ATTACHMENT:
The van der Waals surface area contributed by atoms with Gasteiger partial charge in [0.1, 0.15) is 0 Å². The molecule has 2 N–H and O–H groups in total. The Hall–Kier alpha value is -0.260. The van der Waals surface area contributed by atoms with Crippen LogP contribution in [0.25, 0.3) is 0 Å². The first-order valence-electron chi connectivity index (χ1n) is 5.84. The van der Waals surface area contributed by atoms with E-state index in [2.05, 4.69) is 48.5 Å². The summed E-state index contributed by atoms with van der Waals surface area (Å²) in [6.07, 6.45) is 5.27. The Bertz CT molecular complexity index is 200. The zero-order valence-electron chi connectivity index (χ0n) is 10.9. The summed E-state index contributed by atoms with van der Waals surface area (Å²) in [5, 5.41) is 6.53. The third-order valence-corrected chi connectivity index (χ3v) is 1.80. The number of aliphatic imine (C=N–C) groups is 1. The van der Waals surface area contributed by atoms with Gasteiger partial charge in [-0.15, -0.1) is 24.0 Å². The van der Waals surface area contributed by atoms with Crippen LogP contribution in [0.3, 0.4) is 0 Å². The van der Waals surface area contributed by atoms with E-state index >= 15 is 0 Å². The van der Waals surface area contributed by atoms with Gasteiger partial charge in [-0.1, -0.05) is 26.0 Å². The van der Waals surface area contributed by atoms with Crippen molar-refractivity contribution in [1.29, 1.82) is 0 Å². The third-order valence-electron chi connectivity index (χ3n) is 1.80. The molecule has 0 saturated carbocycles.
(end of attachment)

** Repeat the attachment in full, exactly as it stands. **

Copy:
The van der Waals surface area contributed by atoms with Gasteiger partial charge in [0.1, 0.15) is 0 Å². The molecule has 2 N–H and O–H groups in total. The Hall–Kier alpha value is -0.260. The van der Waals surface area contributed by atoms with Crippen LogP contribution in [0.25, 0.3) is 0 Å². The first-order valence-electron chi connectivity index (χ1n) is 5.84. The van der Waals surface area contributed by atoms with E-state index in [2.05, 4.69) is 48.5 Å². The summed E-state index contributed by atoms with van der Waals surface area (Å²) in [6.07, 6.45) is 5.27. The Bertz CT molecular complexity index is 200. The zero-order valence-electron chi connectivity index (χ0n) is 10.9. The summed E-state index contributed by atoms with van der Waals surface area (Å²) in [5, 5.41) is 6.53. The third-order valence-corrected chi connectivity index (χ3v) is 1.80. The number of aliphatic imine (C=N–C) groups is 1. The van der Waals surface area contributed by atoms with Gasteiger partial charge in [-0.15, -0.1) is 24.0 Å². The van der Waals surface area contributed by atoms with Crippen LogP contribution in [0.3, 0.4) is 0 Å². The van der Waals surface area contributed by atoms with E-state index >= 15 is 0 Å². The van der Waals surface area contributed by atoms with Gasteiger partial charge in [-0.1, -0.05) is 26.0 Å². The van der Waals surface area contributed by atoms with Crippen molar-refractivity contribution in [1.29, 1.82) is 0 Å². The third-order valence-electron chi connectivity index (χ3n) is 1.80. The molecule has 0 saturated carbocycles.